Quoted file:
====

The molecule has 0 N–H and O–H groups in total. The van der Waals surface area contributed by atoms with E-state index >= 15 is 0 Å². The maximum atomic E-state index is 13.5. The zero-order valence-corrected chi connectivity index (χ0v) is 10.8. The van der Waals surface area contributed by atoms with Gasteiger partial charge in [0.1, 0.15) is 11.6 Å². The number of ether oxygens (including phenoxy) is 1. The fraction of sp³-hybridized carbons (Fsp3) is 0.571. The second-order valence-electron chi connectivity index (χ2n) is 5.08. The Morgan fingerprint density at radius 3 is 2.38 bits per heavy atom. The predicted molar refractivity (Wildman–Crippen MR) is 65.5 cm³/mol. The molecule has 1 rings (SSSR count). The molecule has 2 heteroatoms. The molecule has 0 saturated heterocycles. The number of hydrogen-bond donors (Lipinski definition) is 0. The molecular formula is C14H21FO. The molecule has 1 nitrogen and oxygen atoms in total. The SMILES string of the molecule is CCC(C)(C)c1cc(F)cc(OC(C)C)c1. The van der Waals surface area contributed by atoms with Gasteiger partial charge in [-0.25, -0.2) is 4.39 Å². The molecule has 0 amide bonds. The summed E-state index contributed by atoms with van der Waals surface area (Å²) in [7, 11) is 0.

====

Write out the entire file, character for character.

The molecule has 0 N–H and O–H groups in total. The van der Waals surface area contributed by atoms with E-state index >= 15 is 0 Å². The maximum atomic E-state index is 13.5. The zero-order valence-corrected chi connectivity index (χ0v) is 10.8. The van der Waals surface area contributed by atoms with Gasteiger partial charge in [0.1, 0.15) is 11.6 Å². The number of ether oxygens (including phenoxy) is 1. The fraction of sp³-hybridized carbons (Fsp3) is 0.571. The second-order valence-electron chi connectivity index (χ2n) is 5.08. The Morgan fingerprint density at radius 3 is 2.38 bits per heavy atom. The predicted molar refractivity (Wildman–Crippen MR) is 65.5 cm³/mol. The molecule has 1 rings (SSSR count). The molecule has 2 heteroatoms. The molecule has 0 saturated heterocycles. The number of hydrogen-bond donors (Lipinski definition) is 0. The molecular formula is C14H21FO. The molecule has 1 nitrogen and oxygen atoms in total. The SMILES string of the molecule is CCC(C)(C)c1cc(F)cc(OC(C)C)c1. The van der Waals surface area contributed by atoms with Gasteiger partial charge in [-0.25, -0.2) is 4.39 Å². The molecule has 0 amide bonds. The summed E-state index contributed by atoms with van der Waals surface area (Å²) in [7, 11) is 0.